As to your question, the Tabernacle is easier AND preferred. The only thing the Conference Center has over our home building is the excitement of such a large audience. Well, also air conditioning in the summer!

  15. The thing I like most about singing with choirs is the ability it gives you to be more than yourself. Your sound is greater in emotional and spiritual power. There is almost an electrifying feeling in creating music with someone else. There is a beauty in feeling your voice meld into someone elses to make a better sound than your own individually. You couple that with a true exertion towards and an attitude of praise to God, and a power accompanies it. There is no better feeling for me in worship than singing Mack Wilberg’s arrangements with a group of Saints when not just musically, but spiritually we have reached the climax together. Choral music just rocks.

  16. The thing I like most about singing with choirs is the ability it gives you to be more than yourself.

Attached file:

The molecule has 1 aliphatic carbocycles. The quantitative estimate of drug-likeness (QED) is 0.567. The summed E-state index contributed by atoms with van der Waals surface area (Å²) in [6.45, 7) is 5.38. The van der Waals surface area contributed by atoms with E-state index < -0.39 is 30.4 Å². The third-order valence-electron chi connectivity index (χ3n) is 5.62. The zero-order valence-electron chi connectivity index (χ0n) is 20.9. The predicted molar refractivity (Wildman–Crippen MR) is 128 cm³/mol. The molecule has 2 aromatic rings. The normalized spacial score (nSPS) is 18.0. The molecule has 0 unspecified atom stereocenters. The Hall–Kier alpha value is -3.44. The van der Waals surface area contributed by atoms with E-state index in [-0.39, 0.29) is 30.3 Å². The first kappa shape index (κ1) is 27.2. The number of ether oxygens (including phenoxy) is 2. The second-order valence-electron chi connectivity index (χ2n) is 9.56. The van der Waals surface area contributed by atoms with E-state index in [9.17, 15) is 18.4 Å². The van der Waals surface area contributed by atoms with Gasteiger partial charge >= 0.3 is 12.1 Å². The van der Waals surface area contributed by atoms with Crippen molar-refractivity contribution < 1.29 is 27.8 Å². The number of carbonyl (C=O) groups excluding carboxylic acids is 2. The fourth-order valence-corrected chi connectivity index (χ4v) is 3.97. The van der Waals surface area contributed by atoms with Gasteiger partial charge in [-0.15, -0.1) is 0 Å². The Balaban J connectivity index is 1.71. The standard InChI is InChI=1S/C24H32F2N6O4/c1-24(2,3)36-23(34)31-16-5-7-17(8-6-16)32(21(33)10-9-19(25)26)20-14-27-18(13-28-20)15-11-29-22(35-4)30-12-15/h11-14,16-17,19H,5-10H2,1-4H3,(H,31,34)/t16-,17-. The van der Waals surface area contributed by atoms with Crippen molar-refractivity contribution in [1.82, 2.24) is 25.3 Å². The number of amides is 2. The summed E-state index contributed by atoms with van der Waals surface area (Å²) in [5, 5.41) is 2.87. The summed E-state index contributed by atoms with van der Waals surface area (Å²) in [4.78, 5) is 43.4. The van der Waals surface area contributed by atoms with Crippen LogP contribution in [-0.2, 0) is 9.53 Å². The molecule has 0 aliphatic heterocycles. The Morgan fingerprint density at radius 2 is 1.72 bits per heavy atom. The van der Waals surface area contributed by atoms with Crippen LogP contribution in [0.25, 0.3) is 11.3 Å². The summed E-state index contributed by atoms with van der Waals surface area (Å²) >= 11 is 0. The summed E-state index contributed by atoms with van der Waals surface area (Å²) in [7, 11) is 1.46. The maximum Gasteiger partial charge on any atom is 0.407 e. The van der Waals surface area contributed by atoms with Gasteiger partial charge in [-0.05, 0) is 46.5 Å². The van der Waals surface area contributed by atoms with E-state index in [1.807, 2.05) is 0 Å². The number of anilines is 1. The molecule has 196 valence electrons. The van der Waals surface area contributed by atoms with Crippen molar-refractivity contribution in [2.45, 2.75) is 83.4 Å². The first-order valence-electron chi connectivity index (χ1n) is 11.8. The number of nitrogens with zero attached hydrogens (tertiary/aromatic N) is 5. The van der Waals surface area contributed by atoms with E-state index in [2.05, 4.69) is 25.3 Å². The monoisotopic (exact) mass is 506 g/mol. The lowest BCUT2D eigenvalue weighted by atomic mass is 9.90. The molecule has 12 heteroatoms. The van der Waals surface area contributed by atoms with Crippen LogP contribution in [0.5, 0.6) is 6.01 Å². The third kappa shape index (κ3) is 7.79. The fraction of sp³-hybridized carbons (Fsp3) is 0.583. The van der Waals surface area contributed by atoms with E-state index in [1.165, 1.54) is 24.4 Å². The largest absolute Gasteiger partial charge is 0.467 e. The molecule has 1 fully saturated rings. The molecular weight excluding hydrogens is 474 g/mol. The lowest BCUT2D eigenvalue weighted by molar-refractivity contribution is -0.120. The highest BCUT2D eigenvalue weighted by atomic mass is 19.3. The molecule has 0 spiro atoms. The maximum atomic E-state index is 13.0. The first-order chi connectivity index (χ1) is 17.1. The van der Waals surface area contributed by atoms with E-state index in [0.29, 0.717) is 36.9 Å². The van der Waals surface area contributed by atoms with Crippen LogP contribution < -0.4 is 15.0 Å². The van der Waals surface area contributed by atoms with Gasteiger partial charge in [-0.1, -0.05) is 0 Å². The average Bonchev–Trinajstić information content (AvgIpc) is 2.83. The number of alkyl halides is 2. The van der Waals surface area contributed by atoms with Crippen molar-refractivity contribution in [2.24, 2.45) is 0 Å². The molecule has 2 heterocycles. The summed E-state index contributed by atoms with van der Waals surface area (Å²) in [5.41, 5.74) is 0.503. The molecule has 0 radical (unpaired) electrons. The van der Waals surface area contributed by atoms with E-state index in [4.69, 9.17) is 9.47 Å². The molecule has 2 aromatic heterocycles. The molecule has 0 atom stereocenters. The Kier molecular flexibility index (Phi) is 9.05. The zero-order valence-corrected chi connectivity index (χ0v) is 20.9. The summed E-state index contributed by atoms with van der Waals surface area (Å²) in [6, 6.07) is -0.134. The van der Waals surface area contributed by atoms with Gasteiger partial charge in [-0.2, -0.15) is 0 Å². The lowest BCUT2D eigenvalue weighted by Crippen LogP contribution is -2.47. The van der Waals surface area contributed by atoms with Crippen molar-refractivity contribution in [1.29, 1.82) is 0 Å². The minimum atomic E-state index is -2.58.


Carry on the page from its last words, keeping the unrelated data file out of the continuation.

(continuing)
Hard not to think of the line, “And saints and angels sing.”

  17. “Now could you please speculate on policies and how guests are chosen?” Not if I want to keep my Choir insurance policy current! People ask why I look so happy singing in the broadcast—it is because I am not scoutmaster and not on the high council!

  18. Having been in your ward towards the end of your stint as Bishop, I can attest that you did stick out during the hymns, but in a good way. I must say that I enjoyed that rendition of “O Holy Night.” I fact, I probably listened to it 10 times consecutively (internet replay can be great). Can you tell me, is there a recording of this rendition for sale? Thanks